Drove to Dorval this morning, found our Park and Fly lot, abandoned the car and rode the bus to the terminal. There a new experience awaited us. It was the first time we travelled using our shiny, new Nexus cards at the Global terminals. These allow you to bypass the usual security line-ups by going to the much shorter Nexus line, scanning your passport and having your fingerprints scanned and checked against their database. This is all accomplished at blue terminals automatically.
We had allowed the usual amount of time for all this, so had an extra hour to kill with our Kindles at the gate. This turned out to be a good thing since we had managed to proceed to the wrong gate. Reg eventually reacted to the deserted nature of the area and Paul tracked down someone who knew what was going on. They pointed out that the gate we were sitting at was in reality our seat number and the Toronto flight was most probably leaving from Gate 5. Embarrassed, we retraced our steps from island gate 17 to terminal gate 5 which turned out to be the right one. Since we had pre-printed our boarding passes at home and had only carry-on luggage, we had breezed through the Nexus lines without having met anyone from Air Canada and without the agent's usually helpful scribbling of the gate number on the boarding pass!
Eventually, the rude gate agents loaded us piecemeal onto the plane in the old-fashioned Rear-Seats-First mode, designed originally to cut down on waiting in the aisles on board by the rear-most seated passengers while the front-most seated sorted themselves out. Now that checked luggage often has to be paid for, people have taken to each carrying 2-3 huge bags on board as "carry-on". The useless gate agents do nothing to enforce policy guidelines which clearly state that passengers are allowed ONE carry-on and ONE personal item like a purse, computer bag or camera. The result of this ill-conceived plan is that the selfish people in the rear of the plane with too much luggage, get on first, stow one bag in a bin up front and the other in the bin over their seat in the back and a third under the seat in front of them. When the passengers seated in the front finally board, there is no longer room for their bags.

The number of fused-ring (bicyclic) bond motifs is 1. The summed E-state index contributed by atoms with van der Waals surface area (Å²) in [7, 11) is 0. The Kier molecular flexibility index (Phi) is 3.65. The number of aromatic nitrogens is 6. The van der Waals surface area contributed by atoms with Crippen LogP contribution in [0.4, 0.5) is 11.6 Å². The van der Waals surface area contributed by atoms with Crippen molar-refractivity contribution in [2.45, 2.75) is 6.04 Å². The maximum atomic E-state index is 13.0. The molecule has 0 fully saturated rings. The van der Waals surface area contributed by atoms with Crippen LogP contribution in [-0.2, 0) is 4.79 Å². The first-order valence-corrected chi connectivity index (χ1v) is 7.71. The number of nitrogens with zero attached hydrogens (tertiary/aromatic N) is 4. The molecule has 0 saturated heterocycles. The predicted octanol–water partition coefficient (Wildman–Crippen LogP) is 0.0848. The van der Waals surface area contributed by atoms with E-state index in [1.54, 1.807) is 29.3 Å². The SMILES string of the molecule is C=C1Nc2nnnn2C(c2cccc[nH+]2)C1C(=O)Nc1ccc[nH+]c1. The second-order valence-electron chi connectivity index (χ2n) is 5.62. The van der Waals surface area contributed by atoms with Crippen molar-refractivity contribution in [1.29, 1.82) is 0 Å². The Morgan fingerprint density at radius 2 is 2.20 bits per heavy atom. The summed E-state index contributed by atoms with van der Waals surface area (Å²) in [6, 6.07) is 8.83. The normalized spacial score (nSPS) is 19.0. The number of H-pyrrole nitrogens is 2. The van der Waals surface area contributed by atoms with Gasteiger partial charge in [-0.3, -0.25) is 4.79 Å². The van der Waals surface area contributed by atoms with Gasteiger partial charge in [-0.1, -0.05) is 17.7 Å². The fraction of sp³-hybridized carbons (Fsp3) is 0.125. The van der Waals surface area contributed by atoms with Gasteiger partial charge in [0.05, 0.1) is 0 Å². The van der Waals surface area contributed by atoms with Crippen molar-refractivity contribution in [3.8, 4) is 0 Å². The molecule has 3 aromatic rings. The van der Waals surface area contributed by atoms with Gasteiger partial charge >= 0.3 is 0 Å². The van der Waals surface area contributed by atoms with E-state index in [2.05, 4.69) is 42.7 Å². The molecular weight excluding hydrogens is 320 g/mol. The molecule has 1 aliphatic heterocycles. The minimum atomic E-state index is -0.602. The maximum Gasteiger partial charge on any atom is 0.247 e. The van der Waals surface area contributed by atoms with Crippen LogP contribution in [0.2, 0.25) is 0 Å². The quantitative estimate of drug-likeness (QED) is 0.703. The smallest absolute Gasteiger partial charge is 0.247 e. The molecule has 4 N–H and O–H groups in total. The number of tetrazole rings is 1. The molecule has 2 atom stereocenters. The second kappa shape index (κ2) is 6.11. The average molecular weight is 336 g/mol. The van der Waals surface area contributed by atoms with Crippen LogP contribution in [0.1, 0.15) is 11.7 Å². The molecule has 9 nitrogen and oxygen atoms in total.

We had planned to save a little time on de-planing and since we were only going for a short visit, had brought carry-on bags (one each) and personal items (one each). We were in Row 17 and by the time it was called and we boarded, all the overhead bins on the plane were full. The air hostess took our bags and checked them for us in the cargo (fortunately on the same plane, because our Meds were in them).
We were relieved to discover in Toronto that changes have been made since our last flight, and even though we had to Nexus through Immigration/Passport-Control, we didn't have to reclaim our luggage which was checked through to Seattle. It was the first time we had tried Nexus so we muffed the finger-print scan, but the guard simply sent us directly to the nearby Nexus office where the confusion was quickly cleared up. We then drifted over to the Nexus portion of the security screening where again the much shorter line eased the process delightfully for Mr. Patient.
This time, we asked at Security which gate to wait at and were directed to Gate 83. Yes we got all the way to Gate 83 before checking the Arrival/Departure monitors and finding out that our flight actually left from Gate 51. Happily we had lots of time, courtesy of the streamlined Nexus system. Plus, no bags to schlepp!
Out came the Kindles and we settled in to await our Toronto-Seattle flight after a late lunch. We dimly perceived a "disturbance in the Force" and noted that planes departing before ours were being repeatedly delayed at the gate. The reason given was the ridiculously named "sequester" of the U.S. government's budget problem. It appeared to be causing a slowdown at US customs. Fellow passengers related wait-times of up to 2 hour to clear customs and security! Yea Nexus!
We were relatively lucky and left only one hour late. The Air Canada plane was an Embraer, curiously enough. Why the airline of Canada didn't buy the Canadian Bombardier equivalent is a mystery. The usual coterie of imbeciles brought on their monster "carry-on" bags and over-filled the miniscule Brazilian overhead bins, but we didn't care; our bags had been checked through. We ate the in-flight snacks, bought a sandwich and read for 5 hours until Seattle came up.
Following the mandatory lengthy wait for our two tiny bags (opened, since we had not locked them as they were intended to be carried on-board , we took the shuttle bus to the car rental building, procured a Ford Focus and GPSed our way through labyrinthine street closures and detours (still manned by bored, lonely, traffic police at 1AM) to Phil's place and crashed for the night. With the Sequester and time changes, it had been a 17-hour trip.